Useful links: December 2012

This content is 11 years old. I don't routinely update old blog posts as they are only intended to represent a view at a particular point in time. Please be warned that the information here may be out of date.

A list of items I’ve come across recently that I found potentially useful, interesting, or just plain funny:

After several years of monthly “useful links” posts, I’ve decided that this will be the last one – the plugin I use to read from my Delicious account and generate the post stopped working a few months ago, and the useful links can also be found directly (on my Delicious feed) or via Twitter (@markwilsonit, prefixed [delicious])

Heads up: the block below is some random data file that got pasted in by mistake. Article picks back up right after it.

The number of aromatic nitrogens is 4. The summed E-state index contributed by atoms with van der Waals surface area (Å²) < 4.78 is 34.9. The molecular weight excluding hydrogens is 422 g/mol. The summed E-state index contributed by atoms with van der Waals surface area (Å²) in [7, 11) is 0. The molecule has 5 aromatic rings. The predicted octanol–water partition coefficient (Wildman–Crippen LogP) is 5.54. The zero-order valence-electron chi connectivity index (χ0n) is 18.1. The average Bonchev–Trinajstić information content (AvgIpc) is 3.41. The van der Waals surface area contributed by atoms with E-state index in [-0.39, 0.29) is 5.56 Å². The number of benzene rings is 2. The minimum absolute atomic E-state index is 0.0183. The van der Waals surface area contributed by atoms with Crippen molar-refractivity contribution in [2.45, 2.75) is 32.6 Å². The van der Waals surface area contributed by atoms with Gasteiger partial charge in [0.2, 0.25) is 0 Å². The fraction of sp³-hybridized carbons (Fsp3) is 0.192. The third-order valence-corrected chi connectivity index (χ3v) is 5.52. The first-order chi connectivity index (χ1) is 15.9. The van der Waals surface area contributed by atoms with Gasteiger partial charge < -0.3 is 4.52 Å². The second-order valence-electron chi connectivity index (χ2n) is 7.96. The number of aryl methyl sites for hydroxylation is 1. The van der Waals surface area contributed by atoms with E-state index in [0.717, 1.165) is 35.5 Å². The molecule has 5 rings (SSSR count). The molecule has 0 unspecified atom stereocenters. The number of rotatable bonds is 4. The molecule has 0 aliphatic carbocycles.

Keeping my low-power server cool

This content is 11 years old. I don't routinely update old blog posts as they are only intended to represent a view at a particular point in time. Please be warned that the information here may be out of date.

6.30am, sometime over the Christmas holidays and, after being woken by one of our sons, my wife informs me that there’s a strange noise coming from one of the computers in the office… bleary-eyed, I stumble to my desk and shut down the machine, before returning to my slumber.

Thankfully, it was just a noisy fan, not (yet) another hard disk failure but it did require attention, which involved me learning a little bit more than I should need to about the innards of a PC… so I’m blogging the key points for future reference.

Hardcore gamers need serious cooling for their PCs. Thankfully mine is the “low-power server” that I built a few years ago and the requirements are a lot lower – indeed this machine only has two 40mm fans – one on the case and one on the main board.